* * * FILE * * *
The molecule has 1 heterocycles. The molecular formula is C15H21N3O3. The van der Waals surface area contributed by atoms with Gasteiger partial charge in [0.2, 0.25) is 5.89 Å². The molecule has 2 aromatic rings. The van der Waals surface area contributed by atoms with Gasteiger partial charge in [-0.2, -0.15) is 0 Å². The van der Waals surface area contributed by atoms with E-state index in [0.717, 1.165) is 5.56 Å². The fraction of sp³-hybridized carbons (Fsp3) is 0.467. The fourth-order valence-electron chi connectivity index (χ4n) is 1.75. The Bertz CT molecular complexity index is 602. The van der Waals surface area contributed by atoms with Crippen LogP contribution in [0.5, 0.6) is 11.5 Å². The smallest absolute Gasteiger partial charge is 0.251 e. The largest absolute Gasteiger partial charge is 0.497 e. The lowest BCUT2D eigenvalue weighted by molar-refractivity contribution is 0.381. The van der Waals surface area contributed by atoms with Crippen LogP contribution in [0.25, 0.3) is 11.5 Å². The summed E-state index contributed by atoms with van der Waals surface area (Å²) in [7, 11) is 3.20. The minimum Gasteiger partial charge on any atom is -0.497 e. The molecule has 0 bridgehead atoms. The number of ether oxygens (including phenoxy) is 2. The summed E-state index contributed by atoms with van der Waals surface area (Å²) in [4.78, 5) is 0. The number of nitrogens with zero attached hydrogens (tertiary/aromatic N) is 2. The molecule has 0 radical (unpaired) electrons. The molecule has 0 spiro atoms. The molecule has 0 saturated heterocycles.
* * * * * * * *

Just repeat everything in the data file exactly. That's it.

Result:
The molecule has 1 heterocycles. The molecular formula is C15H21N3O3. The van der Waals surface area contributed by atoms with Gasteiger partial charge in [0.2, 0.25) is 5.89 Å². The molecule has 2 aromatic rings. The van der Waals surface area contributed by atoms with Gasteiger partial charge in [-0.2, -0.15) is 0 Å². The van der Waals surface area contributed by atoms with E-state index in [0.717, 1.165) is 5.56 Å². The fraction of sp³-hybridized carbons (Fsp3) is 0.467. The fourth-order valence-electron chi connectivity index (χ4n) is 1.75. The Bertz CT molecular complexity index is 602. The van der Waals surface area contributed by atoms with Crippen LogP contribution in [0.5, 0.6) is 11.5 Å². The smallest absolute Gasteiger partial charge is 0.251 e. The largest absolute Gasteiger partial charge is 0.497 e. The lowest BCUT2D eigenvalue weighted by molar-refractivity contribution is 0.381. The van der Waals surface area contributed by atoms with Crippen LogP contribution in [0.25, 0.3) is 11.5 Å². The summed E-state index contributed by atoms with van der Waals surface area (Å²) in [7, 11) is 3.20. The minimum Gasteiger partial charge on any atom is -0.497 e. The molecule has 0 bridgehead atoms. The number of ether oxygens (including phenoxy) is 2. The summed E-state index contributed by atoms with van der Waals surface area (Å²) in [4.78, 5) is 0. The number of nitrogens with zero attached hydrogens (tertiary/aromatic N) is 2. The molecule has 0 radical (unpaired) electrons. The molecule has 0 spiro atoms. The molecule has 0 saturated heterocycles.